SOUTH GLENS FALLS -- The South Glens Falls Board of Education apologized to residents on Monday for how it handled a superintendent search that ended with the candidate turning down the job.
The board will continue the search after Michael Piccirillo declined the position on Tuesday, a day after the board appointed him to the position.
"We apologize for not having a superintendent," said board member Fred Valastro.
People who attended Monday's monthly board meeting blasted the board for how it handled the search.
The board voted 6-2 to hire Piccirillo. The two board members who voted no, Larry Chapman and Timothy Dalaba, said last week they supported Piccirillo, but they had issues with the contract.
One resident, Francis Cocozza, a father of four, said the school board should have resolved issues with the contract prior to the July 12 vote to appoint Piccirillo.
If board members were going to vote no, the board should have gone into executive session, he said.
"The most important vote in this district in 18 years was blown," said Cocozza, who was one of several people who criticized the board.
He also took a shot at Chapman and Dalaba for not attending Monday's meeting.
"It's very telling that the gentlemen are not here tonight," Cocozza said.
Jeff Riggi, school board president, said everybody on the board has to agree on the candidate. He said he had an inkling following the July 12 meeting that Piccirillo was going to turn down the position. He said he, Piccirillo and his family went out to dinner following the meeting, but it was the next day that he learned of Piccirillo's bombshell decision.
"I have been miserable since last Tuesday," Riggi told reporters after Monday's meeting.
Riggi said be believes the comments of Chapman and Dalaba that appeared in The Post-Star the day after the July 12 meeting swayed Piccirillo to reject the job offer. He said those comments involved specific details of Piccirillo's contract.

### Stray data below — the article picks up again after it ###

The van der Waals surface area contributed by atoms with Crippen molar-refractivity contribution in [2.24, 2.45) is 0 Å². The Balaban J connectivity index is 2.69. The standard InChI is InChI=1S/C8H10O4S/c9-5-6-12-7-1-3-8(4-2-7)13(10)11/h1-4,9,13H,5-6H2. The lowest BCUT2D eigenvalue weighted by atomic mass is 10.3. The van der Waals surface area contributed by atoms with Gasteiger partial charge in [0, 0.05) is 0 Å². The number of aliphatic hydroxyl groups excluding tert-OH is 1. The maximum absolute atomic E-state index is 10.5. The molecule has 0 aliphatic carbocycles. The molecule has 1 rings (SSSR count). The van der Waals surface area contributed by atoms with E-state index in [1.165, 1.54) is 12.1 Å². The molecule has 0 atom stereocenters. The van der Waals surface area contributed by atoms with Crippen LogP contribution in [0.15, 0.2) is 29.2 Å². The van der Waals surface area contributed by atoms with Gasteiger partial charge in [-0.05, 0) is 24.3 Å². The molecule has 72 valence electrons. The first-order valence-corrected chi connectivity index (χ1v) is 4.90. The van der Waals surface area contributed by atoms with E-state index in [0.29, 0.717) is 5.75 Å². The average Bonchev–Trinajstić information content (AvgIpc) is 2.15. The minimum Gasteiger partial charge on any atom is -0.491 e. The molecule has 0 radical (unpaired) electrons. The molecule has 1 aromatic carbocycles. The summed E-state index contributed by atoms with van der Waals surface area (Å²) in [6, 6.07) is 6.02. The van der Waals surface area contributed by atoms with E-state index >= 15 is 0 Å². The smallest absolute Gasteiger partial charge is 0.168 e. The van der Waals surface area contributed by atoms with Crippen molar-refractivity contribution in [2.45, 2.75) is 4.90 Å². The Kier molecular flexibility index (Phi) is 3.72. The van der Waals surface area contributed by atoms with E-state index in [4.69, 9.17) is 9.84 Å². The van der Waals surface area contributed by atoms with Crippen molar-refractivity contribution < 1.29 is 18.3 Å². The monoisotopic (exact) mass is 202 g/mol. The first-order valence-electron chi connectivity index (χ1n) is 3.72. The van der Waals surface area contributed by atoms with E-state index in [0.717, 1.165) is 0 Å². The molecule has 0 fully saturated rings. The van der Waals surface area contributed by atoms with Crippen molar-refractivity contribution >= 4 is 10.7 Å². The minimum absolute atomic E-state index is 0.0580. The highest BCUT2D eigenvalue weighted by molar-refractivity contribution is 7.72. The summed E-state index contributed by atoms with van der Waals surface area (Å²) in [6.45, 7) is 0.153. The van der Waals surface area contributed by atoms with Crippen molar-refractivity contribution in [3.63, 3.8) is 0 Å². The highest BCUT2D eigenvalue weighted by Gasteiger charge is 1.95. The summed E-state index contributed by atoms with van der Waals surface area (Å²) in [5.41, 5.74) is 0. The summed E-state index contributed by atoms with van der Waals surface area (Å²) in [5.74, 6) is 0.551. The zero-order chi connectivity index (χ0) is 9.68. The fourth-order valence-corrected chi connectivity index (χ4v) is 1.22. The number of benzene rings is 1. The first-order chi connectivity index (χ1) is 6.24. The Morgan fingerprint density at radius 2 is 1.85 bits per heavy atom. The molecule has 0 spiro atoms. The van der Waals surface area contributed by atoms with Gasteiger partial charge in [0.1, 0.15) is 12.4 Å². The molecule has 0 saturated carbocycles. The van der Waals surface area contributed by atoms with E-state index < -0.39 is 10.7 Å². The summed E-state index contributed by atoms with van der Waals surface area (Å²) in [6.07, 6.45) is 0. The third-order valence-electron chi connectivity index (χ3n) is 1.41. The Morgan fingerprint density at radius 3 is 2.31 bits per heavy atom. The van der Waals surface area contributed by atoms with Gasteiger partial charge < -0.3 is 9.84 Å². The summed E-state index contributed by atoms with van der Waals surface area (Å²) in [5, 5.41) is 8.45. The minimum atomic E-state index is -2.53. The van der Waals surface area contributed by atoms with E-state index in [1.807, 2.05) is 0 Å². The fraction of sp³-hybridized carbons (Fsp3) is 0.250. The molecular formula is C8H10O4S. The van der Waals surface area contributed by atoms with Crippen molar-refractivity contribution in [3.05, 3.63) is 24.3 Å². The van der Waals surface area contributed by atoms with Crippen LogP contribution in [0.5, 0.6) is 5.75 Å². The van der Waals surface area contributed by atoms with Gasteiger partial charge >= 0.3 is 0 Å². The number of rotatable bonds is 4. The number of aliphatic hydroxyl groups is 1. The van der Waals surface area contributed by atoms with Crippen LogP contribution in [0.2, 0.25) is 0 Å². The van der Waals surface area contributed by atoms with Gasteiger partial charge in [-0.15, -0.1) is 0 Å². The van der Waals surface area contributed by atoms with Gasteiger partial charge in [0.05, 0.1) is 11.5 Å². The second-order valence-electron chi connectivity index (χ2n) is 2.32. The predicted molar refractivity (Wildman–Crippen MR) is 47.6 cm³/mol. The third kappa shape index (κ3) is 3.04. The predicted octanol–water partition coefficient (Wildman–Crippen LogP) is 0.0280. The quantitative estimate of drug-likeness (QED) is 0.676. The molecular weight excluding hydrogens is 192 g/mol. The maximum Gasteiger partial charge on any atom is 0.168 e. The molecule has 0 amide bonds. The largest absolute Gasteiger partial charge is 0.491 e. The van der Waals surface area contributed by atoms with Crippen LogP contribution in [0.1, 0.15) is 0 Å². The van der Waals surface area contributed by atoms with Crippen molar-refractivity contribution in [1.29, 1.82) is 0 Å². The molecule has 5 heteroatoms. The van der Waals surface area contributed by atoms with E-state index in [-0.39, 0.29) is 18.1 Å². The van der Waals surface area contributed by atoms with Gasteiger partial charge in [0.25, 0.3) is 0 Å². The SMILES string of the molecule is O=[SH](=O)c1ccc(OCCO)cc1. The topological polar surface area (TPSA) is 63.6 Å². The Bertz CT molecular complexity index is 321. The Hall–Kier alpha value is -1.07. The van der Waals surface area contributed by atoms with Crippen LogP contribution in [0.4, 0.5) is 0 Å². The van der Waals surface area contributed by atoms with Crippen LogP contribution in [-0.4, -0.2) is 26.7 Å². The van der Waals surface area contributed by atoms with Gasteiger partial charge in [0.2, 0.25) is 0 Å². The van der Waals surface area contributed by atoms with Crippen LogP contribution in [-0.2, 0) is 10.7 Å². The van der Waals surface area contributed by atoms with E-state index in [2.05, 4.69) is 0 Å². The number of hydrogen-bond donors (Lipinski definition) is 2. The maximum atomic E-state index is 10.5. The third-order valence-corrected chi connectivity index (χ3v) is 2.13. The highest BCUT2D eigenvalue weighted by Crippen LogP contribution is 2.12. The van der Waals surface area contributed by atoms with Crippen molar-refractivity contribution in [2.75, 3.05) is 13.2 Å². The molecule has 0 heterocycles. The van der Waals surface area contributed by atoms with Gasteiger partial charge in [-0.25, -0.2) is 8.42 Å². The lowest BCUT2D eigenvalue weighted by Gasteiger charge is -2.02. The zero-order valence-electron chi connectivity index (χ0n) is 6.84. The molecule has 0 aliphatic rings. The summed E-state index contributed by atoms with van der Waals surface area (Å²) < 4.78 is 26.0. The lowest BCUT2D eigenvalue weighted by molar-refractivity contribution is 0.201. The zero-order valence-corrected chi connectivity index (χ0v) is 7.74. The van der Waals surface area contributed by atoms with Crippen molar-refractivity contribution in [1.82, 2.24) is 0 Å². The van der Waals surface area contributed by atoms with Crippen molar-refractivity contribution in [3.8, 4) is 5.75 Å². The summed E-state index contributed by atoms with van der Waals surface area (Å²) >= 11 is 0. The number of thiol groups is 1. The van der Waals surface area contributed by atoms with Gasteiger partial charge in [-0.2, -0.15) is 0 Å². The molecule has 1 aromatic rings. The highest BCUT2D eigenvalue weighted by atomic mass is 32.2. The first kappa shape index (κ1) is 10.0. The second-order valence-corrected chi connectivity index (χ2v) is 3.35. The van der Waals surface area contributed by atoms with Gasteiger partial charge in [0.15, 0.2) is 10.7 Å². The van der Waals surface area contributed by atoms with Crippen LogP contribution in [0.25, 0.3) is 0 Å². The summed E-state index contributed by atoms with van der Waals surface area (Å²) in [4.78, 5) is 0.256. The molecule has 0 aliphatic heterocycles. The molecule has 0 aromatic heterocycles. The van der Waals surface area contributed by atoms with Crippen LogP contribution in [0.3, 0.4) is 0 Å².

The board went into executive session on Monday to discuss the next step for finding a superintendent, but it came after newly-elected board member Thomas Kurtz argued the public deserved an explanation.
"I think we owe it to the public to tell them what is going to happen," Kurtz said.
The board had originally planned to enter into executive session before inviting residents to speak.
Riggi said the discussion was going to involve potential candidates for the job.
James Dexter, the BOCES district superintendent who was present on Monday, said the search process can be discussed in the open, but discussing candidates must be done behind closed doors.
The board's options include going back to the more than 30 candidates who applied for the position or beginning a new search and keeping an interim superintendent.
"One of the options is to go back to the pool," Riggi said. "Of the 30-somewhat that applied, there are some dynamic candidates."
Piccirillo was one of two candidates for the job. The other was Leslie Goldring Ford, who was the superintendent of the Onteora Central School District in Ulster County. Riggi said Ford was let go from her job last week.
The board began in October to seek a new superintendent after it let James McCarthy leave when his contract ended in June. McCarthy spent 19 years at the district but did not receive a contract extension.
Jean Tedesco, the assistant superintendent, has been the interim superintendent.
On Monday, the board was also criticized for the bad perception of the school district.
Audience members said the public does not trust the board.
"The perception in the area is that we are a laughingstock," Cocozza said.
Cocozza said the board's past relationship with the administration has turned away people from applying for the superintendent job.
Riggi said the relationship among board members was improving over the last two years.
"I think we were actually starting to gel over the last two years. It kind of blew up in four face," he said. "We need time to heal. We need time to work this out."